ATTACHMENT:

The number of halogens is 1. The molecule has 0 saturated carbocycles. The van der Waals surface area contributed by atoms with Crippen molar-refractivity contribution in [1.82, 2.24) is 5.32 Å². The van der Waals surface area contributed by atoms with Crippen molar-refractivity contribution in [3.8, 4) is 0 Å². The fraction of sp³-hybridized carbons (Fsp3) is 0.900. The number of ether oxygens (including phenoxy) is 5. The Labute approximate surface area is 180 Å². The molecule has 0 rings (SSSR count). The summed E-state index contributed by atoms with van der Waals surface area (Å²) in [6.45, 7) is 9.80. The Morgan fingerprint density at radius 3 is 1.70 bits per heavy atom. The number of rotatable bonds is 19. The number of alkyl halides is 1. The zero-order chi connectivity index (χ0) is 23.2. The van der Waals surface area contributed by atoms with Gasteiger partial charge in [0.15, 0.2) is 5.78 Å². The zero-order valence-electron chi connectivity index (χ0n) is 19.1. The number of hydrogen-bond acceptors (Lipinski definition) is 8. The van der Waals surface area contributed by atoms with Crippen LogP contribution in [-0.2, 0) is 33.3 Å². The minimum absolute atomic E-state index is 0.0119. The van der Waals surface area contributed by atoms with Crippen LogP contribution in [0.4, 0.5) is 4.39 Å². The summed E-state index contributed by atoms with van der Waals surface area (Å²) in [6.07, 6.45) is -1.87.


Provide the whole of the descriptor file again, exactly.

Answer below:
The number of halogens is 1. The molecule has 0 saturated carbocycles. The van der Waals surface area contributed by atoms with Crippen molar-refractivity contribution in [1.82, 2.24) is 5.32 Å². The van der Waals surface area contributed by atoms with Crippen molar-refractivity contribution in [3.8, 4) is 0 Å². The fraction of sp³-hybridized carbons (Fsp3) is 0.900. The number of ether oxygens (including phenoxy) is 5. The Labute approximate surface area is 180 Å². The molecule has 0 rings (SSSR count). The summed E-state index contributed by atoms with van der Waals surface area (Å²) in [6.45, 7) is 9.80. The Morgan fingerprint density at radius 3 is 1.70 bits per heavy atom. The number of rotatable bonds is 19. The number of alkyl halides is 1. The zero-order chi connectivity index (χ0) is 23.2. The van der Waals surface area contributed by atoms with Gasteiger partial charge in [0.15, 0.2) is 5.78 Å². The zero-order valence-electron chi connectivity index (χ0n) is 19.1. The number of hydrogen-bond acceptors (Lipinski definition) is 8. The van der Waals surface area contributed by atoms with Crippen LogP contribution in [-0.2, 0) is 33.3 Å². The minimum absolute atomic E-state index is 0.0119. The van der Waals surface area contributed by atoms with Crippen LogP contribution in [0.4, 0.5) is 4.39 Å². The summed E-state index contributed by atoms with van der Waals surface area (Å²) in [6.07, 6.45) is -1.87.